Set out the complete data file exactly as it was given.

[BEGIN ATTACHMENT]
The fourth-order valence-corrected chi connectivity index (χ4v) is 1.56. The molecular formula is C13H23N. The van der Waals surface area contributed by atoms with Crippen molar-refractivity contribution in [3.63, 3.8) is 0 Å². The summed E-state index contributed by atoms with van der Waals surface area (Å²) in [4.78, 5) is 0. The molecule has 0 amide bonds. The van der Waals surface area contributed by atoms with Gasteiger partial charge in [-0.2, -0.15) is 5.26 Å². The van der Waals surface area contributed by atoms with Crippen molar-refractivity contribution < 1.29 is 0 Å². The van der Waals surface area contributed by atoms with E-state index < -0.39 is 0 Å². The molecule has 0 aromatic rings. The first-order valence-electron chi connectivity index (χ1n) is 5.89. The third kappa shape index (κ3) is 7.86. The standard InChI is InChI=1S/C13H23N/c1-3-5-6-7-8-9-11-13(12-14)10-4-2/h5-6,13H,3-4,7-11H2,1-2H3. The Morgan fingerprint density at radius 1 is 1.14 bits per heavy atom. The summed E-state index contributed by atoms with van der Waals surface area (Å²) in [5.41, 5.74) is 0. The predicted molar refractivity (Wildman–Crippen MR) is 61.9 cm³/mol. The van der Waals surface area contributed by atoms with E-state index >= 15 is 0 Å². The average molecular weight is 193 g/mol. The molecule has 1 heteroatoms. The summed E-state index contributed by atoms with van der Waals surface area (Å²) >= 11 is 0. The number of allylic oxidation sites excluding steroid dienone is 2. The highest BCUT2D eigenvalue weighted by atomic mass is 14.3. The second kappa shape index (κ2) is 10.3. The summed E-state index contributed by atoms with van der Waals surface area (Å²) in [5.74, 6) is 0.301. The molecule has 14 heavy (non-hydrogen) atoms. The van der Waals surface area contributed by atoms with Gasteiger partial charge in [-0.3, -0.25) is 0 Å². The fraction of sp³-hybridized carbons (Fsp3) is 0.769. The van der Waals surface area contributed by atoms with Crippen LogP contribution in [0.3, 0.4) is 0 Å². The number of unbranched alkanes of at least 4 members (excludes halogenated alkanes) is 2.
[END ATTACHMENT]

The fourth-order valence-corrected chi connectivity index (χ4v) is 1.56. The molecular formula is C13H23N. The van der Waals surface area contributed by atoms with Crippen molar-refractivity contribution in [3.63, 3.8) is 0 Å². The summed E-state index contributed by atoms with van der Waals surface area (Å²) in [4.78, 5) is 0. The molecule has 0 amide bonds. The van der Waals surface area contributed by atoms with Gasteiger partial charge in [-0.2, -0.15) is 5.26 Å². The van der Waals surface area contributed by atoms with Crippen molar-refractivity contribution < 1.29 is 0 Å². The van der Waals surface area contributed by atoms with E-state index < -0.39 is 0 Å². The molecule has 0 aromatic rings. The first-order valence-electron chi connectivity index (χ1n) is 5.89. The third kappa shape index (κ3) is 7.86. The standard InChI is InChI=1S/C13H23N/c1-3-5-6-7-8-9-11-13(12-14)10-4-2/h5-6,13H,3-4,7-11H2,1-2H3. The Morgan fingerprint density at radius 1 is 1.14 bits per heavy atom. The summed E-state index contributed by atoms with van der Waals surface area (Å²) in [5.41, 5.74) is 0. The predicted molar refractivity (Wildman–Crippen MR) is 61.9 cm³/mol. The van der Waals surface area contributed by atoms with E-state index >= 15 is 0 Å². The average molecular weight is 193 g/mol. The molecule has 1 heteroatoms. The summed E-state index contributed by atoms with van der Waals surface area (Å²) >= 11 is 0. The number of allylic oxidation sites excluding steroid dienone is 2. The highest BCUT2D eigenvalue weighted by atomic mass is 14.3. The second kappa shape index (κ2) is 10.3. The summed E-state index contributed by atoms with van der Waals surface area (Å²) in [5.74, 6) is 0.301. The molecule has 14 heavy (non-hydrogen) atoms. The van der Waals surface area contributed by atoms with Gasteiger partial charge in [-0.3, -0.25) is 0 Å². The fraction of sp³-hybridized carbons (Fsp3) is 0.769. The van der Waals surface area contributed by atoms with Crippen LogP contribution in [0.3, 0.4) is 0 Å². The number of unbranched alkanes of at least 4 members (excludes halogenated alkanes) is 2.